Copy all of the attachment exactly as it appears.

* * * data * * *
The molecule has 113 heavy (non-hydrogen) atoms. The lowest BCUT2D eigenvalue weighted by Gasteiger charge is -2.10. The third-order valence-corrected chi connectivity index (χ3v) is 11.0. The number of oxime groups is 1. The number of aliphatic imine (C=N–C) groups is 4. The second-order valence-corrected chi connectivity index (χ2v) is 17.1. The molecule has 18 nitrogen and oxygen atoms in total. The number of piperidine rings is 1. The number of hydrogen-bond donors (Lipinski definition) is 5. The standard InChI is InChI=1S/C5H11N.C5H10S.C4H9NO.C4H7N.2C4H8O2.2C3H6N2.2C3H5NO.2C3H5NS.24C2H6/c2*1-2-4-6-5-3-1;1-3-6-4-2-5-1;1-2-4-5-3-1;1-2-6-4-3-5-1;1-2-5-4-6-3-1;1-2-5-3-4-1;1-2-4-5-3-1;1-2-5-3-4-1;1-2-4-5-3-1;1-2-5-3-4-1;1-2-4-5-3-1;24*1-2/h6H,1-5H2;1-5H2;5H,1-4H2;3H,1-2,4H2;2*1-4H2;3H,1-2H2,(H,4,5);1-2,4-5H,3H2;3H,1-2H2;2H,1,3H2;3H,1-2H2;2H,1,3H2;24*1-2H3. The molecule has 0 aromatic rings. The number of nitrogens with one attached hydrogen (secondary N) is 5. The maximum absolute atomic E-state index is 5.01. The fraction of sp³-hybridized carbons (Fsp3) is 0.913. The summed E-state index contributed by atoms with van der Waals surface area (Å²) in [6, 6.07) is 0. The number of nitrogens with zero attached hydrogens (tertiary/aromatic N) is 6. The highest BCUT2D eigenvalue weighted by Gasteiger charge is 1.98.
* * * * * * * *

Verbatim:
The molecule has 113 heavy (non-hydrogen) atoms. The lowest BCUT2D eigenvalue weighted by Gasteiger charge is -2.10. The third-order valence-corrected chi connectivity index (χ3v) is 11.0. The number of oxime groups is 1. The number of aliphatic imine (C=N–C) groups is 4. The second-order valence-corrected chi connectivity index (χ2v) is 17.1. The molecule has 18 nitrogen and oxygen atoms in total. The number of piperidine rings is 1. The number of hydrogen-bond donors (Lipinski definition) is 5. The standard InChI is InChI=1S/C5H11N.C5H10S.C4H9NO.C4H7N.2C4H8O2.2C3H6N2.2C3H5NO.2C3H5NS.24C2H6/c2*1-2-4-6-5-3-1;1-3-6-4-2-5-1;1-2-4-5-3-1;1-2-6-4-3-5-1;1-2-5-4-6-3-1;1-2-5-3-4-1;1-2-4-5-3-1;1-2-5-3-4-1;1-2-4-5-3-1;1-2-5-3-4-1;1-2-4-5-3-1;24*1-2/h6H,1-5H2;1-5H2;5H,1-4H2;3H,1-2,4H2;2*1-4H2;3H,1-2H2,(H,4,5);1-2,4-5H,3H2;3H,1-2H2;2H,1,3H2;3H,1-2H2;2H,1,3H2;24*1-2H3. The molecule has 0 aromatic rings. The number of nitrogens with one attached hydrogen (secondary N) is 5. The maximum absolute atomic E-state index is 5.01. The fraction of sp³-hybridized carbons (Fsp3) is 0.913. The summed E-state index contributed by atoms with van der Waals surface area (Å²) in [6, 6.07) is 0. The number of nitrogens with zero attached hydrogens (tertiary/aromatic N) is 6. The highest BCUT2D eigenvalue weighted by Gasteiger charge is 1.98.